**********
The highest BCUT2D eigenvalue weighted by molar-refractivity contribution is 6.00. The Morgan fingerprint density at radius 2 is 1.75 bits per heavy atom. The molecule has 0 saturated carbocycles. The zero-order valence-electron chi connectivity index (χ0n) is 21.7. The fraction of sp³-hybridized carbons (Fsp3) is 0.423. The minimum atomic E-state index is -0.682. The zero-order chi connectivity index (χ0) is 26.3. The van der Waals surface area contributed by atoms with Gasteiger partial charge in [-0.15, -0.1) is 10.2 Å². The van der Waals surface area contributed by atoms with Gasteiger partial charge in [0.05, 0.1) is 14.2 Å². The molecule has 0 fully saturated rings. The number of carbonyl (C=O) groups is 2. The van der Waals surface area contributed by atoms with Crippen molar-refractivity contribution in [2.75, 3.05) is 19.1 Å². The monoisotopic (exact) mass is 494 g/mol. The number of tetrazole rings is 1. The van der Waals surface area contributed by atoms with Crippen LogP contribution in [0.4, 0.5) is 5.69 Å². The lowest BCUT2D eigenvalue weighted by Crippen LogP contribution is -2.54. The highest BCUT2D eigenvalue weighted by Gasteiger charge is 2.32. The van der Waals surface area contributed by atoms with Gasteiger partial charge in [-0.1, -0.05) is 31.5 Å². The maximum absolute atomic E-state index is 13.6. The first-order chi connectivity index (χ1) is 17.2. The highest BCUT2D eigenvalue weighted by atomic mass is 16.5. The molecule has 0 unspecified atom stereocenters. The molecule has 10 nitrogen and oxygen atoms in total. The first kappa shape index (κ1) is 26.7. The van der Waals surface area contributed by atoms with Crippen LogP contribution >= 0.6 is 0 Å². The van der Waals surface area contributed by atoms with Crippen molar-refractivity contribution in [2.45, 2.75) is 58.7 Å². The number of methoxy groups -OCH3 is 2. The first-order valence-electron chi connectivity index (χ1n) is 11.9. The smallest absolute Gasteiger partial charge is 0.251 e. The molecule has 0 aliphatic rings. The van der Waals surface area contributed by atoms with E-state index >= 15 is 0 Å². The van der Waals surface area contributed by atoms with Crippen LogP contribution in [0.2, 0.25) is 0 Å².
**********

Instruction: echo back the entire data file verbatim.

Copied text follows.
The highest BCUT2D eigenvalue weighted by molar-refractivity contribution is 6.00. The Morgan fingerprint density at radius 2 is 1.75 bits per heavy atom. The molecule has 0 saturated carbocycles. The zero-order valence-electron chi connectivity index (χ0n) is 21.7. The fraction of sp³-hybridized carbons (Fsp3) is 0.423. The minimum atomic E-state index is -0.682. The zero-order chi connectivity index (χ0) is 26.3. The van der Waals surface area contributed by atoms with Gasteiger partial charge in [-0.15, -0.1) is 10.2 Å². The van der Waals surface area contributed by atoms with Gasteiger partial charge in [0.05, 0.1) is 14.2 Å². The molecule has 0 fully saturated rings. The number of carbonyl (C=O) groups is 2. The van der Waals surface area contributed by atoms with Crippen molar-refractivity contribution in [2.75, 3.05) is 19.1 Å². The monoisotopic (exact) mass is 494 g/mol. The number of tetrazole rings is 1. The van der Waals surface area contributed by atoms with Crippen LogP contribution in [0.4, 0.5) is 5.69 Å². The lowest BCUT2D eigenvalue weighted by Crippen LogP contribution is -2.54. The highest BCUT2D eigenvalue weighted by Gasteiger charge is 2.32. The van der Waals surface area contributed by atoms with Gasteiger partial charge in [-0.1, -0.05) is 31.5 Å². The maximum absolute atomic E-state index is 13.6. The first-order chi connectivity index (χ1) is 17.2. The highest BCUT2D eigenvalue weighted by atomic mass is 16.5. The molecule has 0 unspecified atom stereocenters. The molecule has 10 nitrogen and oxygen atoms in total. The first kappa shape index (κ1) is 26.7. The van der Waals surface area contributed by atoms with Crippen LogP contribution >= 0.6 is 0 Å². The van der Waals surface area contributed by atoms with Crippen molar-refractivity contribution in [2.45, 2.75) is 58.7 Å². The number of methoxy groups -OCH3 is 2. The first-order valence-electron chi connectivity index (χ1n) is 11.9. The smallest absolute Gasteiger partial charge is 0.251 e. The molecule has 0 aliphatic rings. The van der Waals surface area contributed by atoms with E-state index >= 15 is 0 Å². The van der Waals surface area contributed by atoms with Crippen LogP contribution in [0.2, 0.25) is 0 Å².